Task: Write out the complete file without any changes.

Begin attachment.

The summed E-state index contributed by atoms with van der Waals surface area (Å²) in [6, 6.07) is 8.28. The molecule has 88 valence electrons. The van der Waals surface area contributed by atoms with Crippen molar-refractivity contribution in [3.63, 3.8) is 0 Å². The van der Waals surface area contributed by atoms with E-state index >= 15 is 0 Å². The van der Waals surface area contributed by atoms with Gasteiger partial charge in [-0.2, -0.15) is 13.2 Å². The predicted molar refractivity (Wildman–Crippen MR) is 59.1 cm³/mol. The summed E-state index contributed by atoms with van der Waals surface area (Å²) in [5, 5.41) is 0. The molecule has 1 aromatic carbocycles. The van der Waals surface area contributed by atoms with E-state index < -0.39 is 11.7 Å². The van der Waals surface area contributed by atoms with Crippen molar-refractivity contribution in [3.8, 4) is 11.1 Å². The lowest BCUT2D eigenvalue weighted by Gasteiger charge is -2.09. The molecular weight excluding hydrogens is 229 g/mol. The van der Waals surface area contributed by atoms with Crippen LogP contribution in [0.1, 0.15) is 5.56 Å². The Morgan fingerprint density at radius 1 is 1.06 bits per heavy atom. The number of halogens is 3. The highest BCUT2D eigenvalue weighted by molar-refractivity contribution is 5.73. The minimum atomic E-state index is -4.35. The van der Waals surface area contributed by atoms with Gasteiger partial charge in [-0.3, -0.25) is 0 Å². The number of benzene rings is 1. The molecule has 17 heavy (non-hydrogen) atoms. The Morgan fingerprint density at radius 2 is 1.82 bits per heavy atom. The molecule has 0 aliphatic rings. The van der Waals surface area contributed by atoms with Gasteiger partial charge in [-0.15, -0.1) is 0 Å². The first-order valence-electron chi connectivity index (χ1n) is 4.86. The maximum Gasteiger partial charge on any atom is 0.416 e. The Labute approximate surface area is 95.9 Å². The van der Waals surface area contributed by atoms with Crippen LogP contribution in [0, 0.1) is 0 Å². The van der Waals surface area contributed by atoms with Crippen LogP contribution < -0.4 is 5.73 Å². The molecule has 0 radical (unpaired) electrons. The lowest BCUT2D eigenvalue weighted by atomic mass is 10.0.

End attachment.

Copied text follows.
The summed E-state index contributed by atoms with van der Waals surface area (Å²) in [6, 6.07) is 8.28. The molecule has 88 valence electrons. The van der Waals surface area contributed by atoms with Crippen molar-refractivity contribution in [3.63, 3.8) is 0 Å². The van der Waals surface area contributed by atoms with E-state index >= 15 is 0 Å². The van der Waals surface area contributed by atoms with Gasteiger partial charge in [-0.2, -0.15) is 13.2 Å². The predicted molar refractivity (Wildman–Crippen MR) is 59.1 cm³/mol. The summed E-state index contributed by atoms with van der Waals surface area (Å²) in [5, 5.41) is 0. The molecule has 1 aromatic carbocycles. The van der Waals surface area contributed by atoms with E-state index < -0.39 is 11.7 Å². The van der Waals surface area contributed by atoms with Crippen molar-refractivity contribution in [3.8, 4) is 11.1 Å². The lowest BCUT2D eigenvalue weighted by Gasteiger charge is -2.09. The molecular weight excluding hydrogens is 229 g/mol. The van der Waals surface area contributed by atoms with Crippen LogP contribution in [0.1, 0.15) is 5.56 Å². The Morgan fingerprint density at radius 1 is 1.06 bits per heavy atom. The number of halogens is 3. The highest BCUT2D eigenvalue weighted by molar-refractivity contribution is 5.73. The minimum atomic E-state index is -4.35. The van der Waals surface area contributed by atoms with Gasteiger partial charge in [-0.3, -0.25) is 0 Å². The number of benzene rings is 1. The molecule has 17 heavy (non-hydrogen) atoms. The Morgan fingerprint density at radius 2 is 1.82 bits per heavy atom. The molecule has 0 aliphatic rings. The van der Waals surface area contributed by atoms with Gasteiger partial charge in [-0.15, -0.1) is 0 Å². The first-order valence-electron chi connectivity index (χ1n) is 4.86. The maximum Gasteiger partial charge on any atom is 0.416 e. The Labute approximate surface area is 95.9 Å². The van der Waals surface area contributed by atoms with Crippen LogP contribution in [0, 0.1) is 0 Å². The van der Waals surface area contributed by atoms with Crippen LogP contribution < -0.4 is 5.73 Å². The molecule has 0 radical (unpaired) electrons. The lowest BCUT2D eigenvalue weighted by atomic mass is 10.0.